We had a couple favorites. We always went up into the neighborhood back behind Twin Lakes, a relatively new development full of huge, two- and three-story single-family houses with big driveways and garages and wrap-around second floor porches, lots of room on each lot between the houses. They always seemed to have pretty great displays with intricate icicle lights and blow-up Santas.
One of my favorite photos of my sister was when she jumped out of the car, ran onto some stranger’s lawn, and crouched behind a display of a train, posing as if she was driving it.
And then there was Mint Way: Inevitably, the houses there would be the paper’s winners. They would have full scenes of reindeer or snowmen on the front lawns and elaborate lines of lights along the awnings of the houses. We would ooooh and ahhhh as we drove by, pointing out little details.
Though people do decorate in New York City, some having, as a friend of mine put it, “An unhealthy relationship with the holidays,” the thing to do here isn’t necessarily to go out into the neighborhoods, but to go to the heart of the city, in Midtown, and look at the holiday window displays of the major department stores.
So my other girlfriend Kristen and I spent a few hours walking down Fifth Avenue from the southwest corner of Central Park at 59th Street all the way to 38th Street, taking photos and observing this year’s beautiful displays.
|Christmastime In the City|
We started at Barney’s.
“Have a Foodie Holiday” at Barney’s featured well-known food icons like Martha Stewart, Rachel Ray, and Mario Batali.
Bloomingdale’s was just a few blocks away, but I was disappointed to see all the windows were big animated screens.
Sure, the animation was beautiful, but it has a very different feel than actual installations of clothes, mannequins, marionettes, jewelry, and other amazing things.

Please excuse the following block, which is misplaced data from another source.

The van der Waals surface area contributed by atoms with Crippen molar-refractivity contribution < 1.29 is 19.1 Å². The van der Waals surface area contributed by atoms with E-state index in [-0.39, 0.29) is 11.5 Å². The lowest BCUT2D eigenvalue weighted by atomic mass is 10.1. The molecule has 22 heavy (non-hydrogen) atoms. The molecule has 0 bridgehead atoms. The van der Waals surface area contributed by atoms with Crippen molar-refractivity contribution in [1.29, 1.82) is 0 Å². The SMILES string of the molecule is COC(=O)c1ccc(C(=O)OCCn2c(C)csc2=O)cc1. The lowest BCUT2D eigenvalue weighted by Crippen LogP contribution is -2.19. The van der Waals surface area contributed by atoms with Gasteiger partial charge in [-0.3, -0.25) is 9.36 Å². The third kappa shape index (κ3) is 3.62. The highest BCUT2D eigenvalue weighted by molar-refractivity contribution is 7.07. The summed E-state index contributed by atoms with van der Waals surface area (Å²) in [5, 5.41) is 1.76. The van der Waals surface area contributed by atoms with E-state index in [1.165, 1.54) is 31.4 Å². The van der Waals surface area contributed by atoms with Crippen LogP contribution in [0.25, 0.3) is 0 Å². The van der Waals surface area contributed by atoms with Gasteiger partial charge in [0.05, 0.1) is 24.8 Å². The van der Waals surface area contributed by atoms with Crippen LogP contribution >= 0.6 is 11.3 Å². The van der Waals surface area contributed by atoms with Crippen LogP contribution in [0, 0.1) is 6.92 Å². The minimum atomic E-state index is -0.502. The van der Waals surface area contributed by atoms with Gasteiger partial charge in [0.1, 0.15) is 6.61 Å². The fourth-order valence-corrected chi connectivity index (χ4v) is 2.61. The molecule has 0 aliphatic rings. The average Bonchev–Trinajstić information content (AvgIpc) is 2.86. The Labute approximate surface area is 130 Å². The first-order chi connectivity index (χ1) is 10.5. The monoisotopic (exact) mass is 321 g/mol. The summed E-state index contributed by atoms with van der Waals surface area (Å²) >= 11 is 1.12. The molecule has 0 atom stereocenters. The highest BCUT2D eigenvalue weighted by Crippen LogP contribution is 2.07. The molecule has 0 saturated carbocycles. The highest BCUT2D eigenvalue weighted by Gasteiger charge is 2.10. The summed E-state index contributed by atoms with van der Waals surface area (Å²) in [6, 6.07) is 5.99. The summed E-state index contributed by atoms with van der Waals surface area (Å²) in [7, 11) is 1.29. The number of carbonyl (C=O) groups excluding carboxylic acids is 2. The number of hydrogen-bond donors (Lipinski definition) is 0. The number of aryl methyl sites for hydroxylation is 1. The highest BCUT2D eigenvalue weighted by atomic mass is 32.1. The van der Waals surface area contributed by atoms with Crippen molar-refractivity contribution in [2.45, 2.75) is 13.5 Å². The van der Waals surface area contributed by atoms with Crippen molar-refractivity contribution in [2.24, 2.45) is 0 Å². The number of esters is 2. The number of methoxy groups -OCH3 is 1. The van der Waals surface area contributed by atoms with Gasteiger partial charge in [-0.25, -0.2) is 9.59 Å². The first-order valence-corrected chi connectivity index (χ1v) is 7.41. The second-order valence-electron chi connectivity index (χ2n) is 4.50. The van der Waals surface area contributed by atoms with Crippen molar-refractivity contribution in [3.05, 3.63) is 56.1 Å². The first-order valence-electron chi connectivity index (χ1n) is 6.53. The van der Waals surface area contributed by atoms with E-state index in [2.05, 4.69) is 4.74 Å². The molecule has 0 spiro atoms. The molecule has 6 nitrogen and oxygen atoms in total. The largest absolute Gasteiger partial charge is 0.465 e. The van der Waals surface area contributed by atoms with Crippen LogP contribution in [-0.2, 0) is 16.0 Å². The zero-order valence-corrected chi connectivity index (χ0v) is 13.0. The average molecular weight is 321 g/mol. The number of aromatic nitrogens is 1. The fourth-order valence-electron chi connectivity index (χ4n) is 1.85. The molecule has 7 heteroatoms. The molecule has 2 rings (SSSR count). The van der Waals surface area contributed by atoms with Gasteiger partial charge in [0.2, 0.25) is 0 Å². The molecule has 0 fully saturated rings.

Especially compared to the next place we stopped: Bergdorf Goodman.
I could show you another dozen photos I took there. Their windows are amazing. If you only visit one of these stores, go there.
Next, Kristen and I walked down Fifth to 49th Street to take a look at Saks Fifth Avenue. It was quite impressive.
|Saks Fifth Avenue|
This year they had an underwater theme, some of the lights in the show were snowflakes and others were bubbles, and the windows featured some nautical displays and even an octopus. (In fact, there was an octopus at Bergdorf’s too…Is there something going on I don’t know about?)
Saks seemed to focus more on the clothes and designers than many of the other stores. And since it is right across from Rockefeller Center, you can see the huge, lit up building reflected in a few of these shots. The tree and the angels are, as usual, set up near the ice skating rink, and are quite lovely to add to this kind of outing.
In addition to their windows, they also have a light display on the side of the building that happens every 15 minutes or so, and is synched to holiday music.
Last but not least, we headed down to Lord & Taylor.
|Lord & Taylor|
Lord & Taylor is quite well known for their holiday windows. This year, they asked for stories (from their Facebook page, I believe) of people’s favorite holiday memories, and built windows around those stories. There were many small diorama-like scenes of dolls trimming a tree, going caroling, delivering packages, playing in the snow—many with moving parts, doors that opened and closed, walls that turned and revealed a new scene. I particularly liked the appearance of Santa’s sleigh.
We didn’t make it down to Macy’s this time, but I’m sure there are lovely windows on display there, too. Maybe next week.
I’m glad to carry on a holiday tradition of my own family’s, even if it looks quite different now than it did when I was a kid. It feels important, like a thread to my own heritage and childhood. After all, isn’t that what the winter holidays are about? Well, that and the presents, of course.